….. when picking on neoclassical economics it can be hard to find a stopping point. But there’s one more thing about the demand curve that has to be mentioned.
Neoclassical economics draws the demand and supply curves as mirror images of one another in this way conflating the motives of consumers and capitalists. This allows economists to claim that just as capitalists seek to sell at a price which maximizes their profits consumers buy at a price that maximizes their utility, giving them a “consumer surplus”. Yet unlike capitalist profit, which is a real objective magnitude measured in money, this consumer surplus can’t be found anywhere in the real world. It exists only in the minds of economists. A surplus of money is a clearly objective phenomenon. Psychological satisfaction is not an objective thing. It can’t be measured in any numerical amounts, and there clearly can be no such thing as a surplus of subjective satisfaction over an objective amount of money spent. That’s like having a surplus of love over bananas. Such logical mistakes abound in marginal utility, reducing its theories to circularity and meaninglessness.
Since the supply of a commodity is determined by the amount of labor that goes into making it and the productivity of that labor we’d think that labor would be at the center of the neoclassical conception of supply. Yet, somehow it is able to completely remove this from the analysis.
Here’s a neoclassical supply curve. It’s the opposite of the demand curve. It predicts that as prices per unit rise capitalists will produce more of a commodity thus making more profit. Yet as production increases the cost of production can also increase. Therefore at a certain point the returns on additional production start to shrink.
This all seems to make sense. But because the supply curve focuses on individual unit prices and not total price it misses out on something very important. The most important strategy for capitalists to increase profits is to increase the efficiency of production. This allows them to sell more commodities at a lower price, increasing profits by out-competing rivals. If we were to draw a curve based on this fact, supply would actually rise with shrinking prices, just like the demand curve! But of course neoclassical economics wants to abstract away from the way that changes in labor productivity alter the value of commodities.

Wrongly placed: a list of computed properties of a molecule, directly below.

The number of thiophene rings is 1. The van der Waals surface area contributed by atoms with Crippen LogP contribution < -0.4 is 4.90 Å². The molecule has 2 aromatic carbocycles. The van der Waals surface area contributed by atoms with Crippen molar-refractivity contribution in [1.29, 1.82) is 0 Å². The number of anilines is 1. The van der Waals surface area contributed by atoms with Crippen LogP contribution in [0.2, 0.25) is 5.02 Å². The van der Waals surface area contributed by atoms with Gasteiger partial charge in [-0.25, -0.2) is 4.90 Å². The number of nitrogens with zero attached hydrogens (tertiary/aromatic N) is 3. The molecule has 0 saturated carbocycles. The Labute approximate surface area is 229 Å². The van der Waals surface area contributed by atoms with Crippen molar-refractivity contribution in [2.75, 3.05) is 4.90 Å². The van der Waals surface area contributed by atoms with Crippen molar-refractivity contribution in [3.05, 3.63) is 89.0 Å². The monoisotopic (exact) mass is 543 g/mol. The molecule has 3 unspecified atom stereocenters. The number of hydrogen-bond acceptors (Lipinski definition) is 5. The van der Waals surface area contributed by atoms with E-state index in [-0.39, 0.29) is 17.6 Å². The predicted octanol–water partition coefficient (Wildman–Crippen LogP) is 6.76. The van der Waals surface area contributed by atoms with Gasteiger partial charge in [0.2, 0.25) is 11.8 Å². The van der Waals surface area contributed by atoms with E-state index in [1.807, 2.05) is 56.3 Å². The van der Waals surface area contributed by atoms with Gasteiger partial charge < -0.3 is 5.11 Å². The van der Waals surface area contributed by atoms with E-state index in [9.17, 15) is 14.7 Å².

Because of its obsession with equilibrium the supply curve also assumes equal productivity throughout an industry. But as we’ve seen capitalists are constantly competing to lower the socially necessary labor time. This means that they are constantly investing in new equipment to increase efficiency. Investments in long-term fixed capital like factories create all sorts of inequality between different firms in terms of the level of productivity. So rather than one level of productivity throughout an industry we have several.
We could think of this as a series of smaller supply curves. At the left of each curve is a price below which a firm can’t make a profit at all and will go of business. To the right is a supply which is beyond the firms capacity to produce, at which additional production will be too costly. Demand determines which one of these firms will set the market price. If demand equals supply then the average productivity, the socially necessary labor time will be the price. But if demand is above supply then the least efficient firm will set the price and the other firms will receive a super-profit. If demand is below supply then only the most efficient firm can make a profit. The others will be forced out of business.
Rather then demand creating price, demand is selecting from amongst pre-existing prices based on the productivity of labor. This is the actual way in which demand and supply interact.
Equilibrium: If it ever happened it would be meaningless
Neoclassical economics assumes that the intersection of demand and supply creates an equilibrium price. This equilibrium is so powerful that any deviation from it is unimportant. Yet, in reality, demand and supply never meet. There is always a constant shifting between the two. For the neoclassicist these fluctuations are fluctuations around a center of gravity called equilibrium. Equilibrium is the average and this is why the fluctuations are unimportant. But what is ignored is that this “center of gravity” is constantly moving. As demand and supply fluctuate they change where the center is and this is why they never settle on equilibrium. Rather than tending toward equilibrium, the economy is in a constant state of disequilibrium as the interaction of supply and demand constantly change the productivity of labor.